TfN has published its Transport Decarbonisation Strategy (the “Strategy”) seeking to put decarbonisation, efficiency and clean growth at the heart of transport investment policy for the North. The Strategy sets out ambitious plans for how the region will go beyond national policy to reduce its carbon emissions from surface transport to almost net-zero by 2045.
To achieve this target, the Strategy establishes a decarbonisation trajectory with key interim milestones:
- a 56% reduction in emissions from 2018 to 2030: to be achieved mostly through modal-shift and demand reduction (for example, by encouraging shared mobility and active travel); and
- a 96% reduction in emissions from 2018 to 2040: to be achieved by implementing longer-term decarbonisation measures, such as ensuring a high proportion of zero-emissions vehicles in the vehicle fleet.
The Strategy also goes beyond considering emissions from surface transport and focuses on:
- understanding and reducing the carbon footprint of TfN’s organisational emissions as part of its everyday business; and
- reducing the embodied carbon component of projects in TfN’s Investment Programme (e.g. emissions arising from sourcing raw materials; transporting building materials; carrying out construction work etc.).
The Strategy identifies four priority activities:
- identifying appropriate routes for rail electrification;
- improving public transport including Northern Powerhouse Rail;
- developing a zero emission vehicle charging infrastructure framework (including the use of hydrogen and alternative fuel vehicles); and
- developing a regional route map for regional transport decarbonisation.
Key aspects for Rail
- Modal shift: Encouraging modal shift to rail for both passengers and freight is a critical to achieving net zero. Network expansion through HS2 and Northern Powerhouse Rail will help stimulate modal shift and TfN’s Freight and Logistics Strategy is expected to focus on how modal shift can be maximised.
- Decarbonising rail: The Strategy concludes that electrification is the most efficient way of reducing emissions in the long-term and delivers other benefits, such as improved rail journey times and reliability. The Strategy recommends the establishment of a regional plan (based on Network Rail’s Traction Network Decarbonisation Strategy) setting which routes will be electrified and when. It notes that there is potential to develop a plan that cascades rolling stock as routes are electrified to push out the worst polluters.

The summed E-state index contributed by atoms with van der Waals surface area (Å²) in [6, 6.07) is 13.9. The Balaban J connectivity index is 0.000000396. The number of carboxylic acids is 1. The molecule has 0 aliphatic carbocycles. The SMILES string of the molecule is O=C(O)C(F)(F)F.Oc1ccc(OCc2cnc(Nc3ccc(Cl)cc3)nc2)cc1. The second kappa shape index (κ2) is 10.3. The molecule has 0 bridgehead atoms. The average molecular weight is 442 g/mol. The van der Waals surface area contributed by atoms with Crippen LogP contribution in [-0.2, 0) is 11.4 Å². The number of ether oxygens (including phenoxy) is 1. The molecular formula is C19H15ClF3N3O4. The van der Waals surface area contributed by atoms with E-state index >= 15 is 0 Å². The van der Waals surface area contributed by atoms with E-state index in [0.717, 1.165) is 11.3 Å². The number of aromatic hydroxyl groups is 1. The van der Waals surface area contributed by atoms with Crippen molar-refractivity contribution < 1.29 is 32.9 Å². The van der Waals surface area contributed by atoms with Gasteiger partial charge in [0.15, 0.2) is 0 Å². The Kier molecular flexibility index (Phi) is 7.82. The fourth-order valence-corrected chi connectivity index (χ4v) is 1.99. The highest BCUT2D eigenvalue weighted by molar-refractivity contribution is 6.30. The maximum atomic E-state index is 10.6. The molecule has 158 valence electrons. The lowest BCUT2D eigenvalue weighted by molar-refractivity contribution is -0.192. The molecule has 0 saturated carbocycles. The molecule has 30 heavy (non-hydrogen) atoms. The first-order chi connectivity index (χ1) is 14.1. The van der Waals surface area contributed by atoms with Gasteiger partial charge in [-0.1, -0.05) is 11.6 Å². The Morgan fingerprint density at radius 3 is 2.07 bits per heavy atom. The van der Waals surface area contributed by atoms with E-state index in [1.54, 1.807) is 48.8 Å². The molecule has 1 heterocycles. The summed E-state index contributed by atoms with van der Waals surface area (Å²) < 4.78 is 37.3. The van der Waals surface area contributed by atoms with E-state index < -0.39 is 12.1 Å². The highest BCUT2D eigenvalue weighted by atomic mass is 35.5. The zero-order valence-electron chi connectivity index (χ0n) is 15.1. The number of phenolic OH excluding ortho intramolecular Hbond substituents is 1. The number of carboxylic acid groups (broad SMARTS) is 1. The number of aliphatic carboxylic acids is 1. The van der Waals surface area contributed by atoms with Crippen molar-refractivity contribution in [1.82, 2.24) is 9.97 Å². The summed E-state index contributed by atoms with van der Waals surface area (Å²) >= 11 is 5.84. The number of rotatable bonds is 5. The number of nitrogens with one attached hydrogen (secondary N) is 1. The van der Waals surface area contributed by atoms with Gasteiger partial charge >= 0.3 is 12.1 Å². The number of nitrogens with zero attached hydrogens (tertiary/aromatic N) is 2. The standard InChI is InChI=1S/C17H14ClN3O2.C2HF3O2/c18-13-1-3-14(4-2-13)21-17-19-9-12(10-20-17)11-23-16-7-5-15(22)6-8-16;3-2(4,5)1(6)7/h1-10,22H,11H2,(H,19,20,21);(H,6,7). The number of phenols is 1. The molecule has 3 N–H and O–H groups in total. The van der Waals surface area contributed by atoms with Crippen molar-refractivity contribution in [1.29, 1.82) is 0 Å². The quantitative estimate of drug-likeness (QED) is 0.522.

Modelling and monitoring progress
TfN has developed the Northern Carbon Modelling Tool to estimate current and future emissions and created four Future Travel Scenarios (just about managing; prioritised places; digitally distributed; and urban zero carbon) to model how trends in society, the economy, national policy and technological advancements could impact future travel demand and affect the decarbonisation trajectory.
TfN is currently developing a Monitoring and Evaluation (M&E) Strategy and Framework (scheduled for completion in early 2022). This will include a set of indicators that will allow TfN to benchmark its progress in relation to transport decarbonisation against its Decarbonisation Trajectory.
It is the first time that a regional transport decarbonisation strategy has been produced and highlights the North’s commitment to tackling carbon emissions with ambitious plans to achieve targets sooner than required under national policy.
With the planet facing a climate emergency, the importance of low carbon transport has never been clearer. It is, therefore, great to see TfN is committing to take clear and comprehensive action to decarbonise transport over the coming years.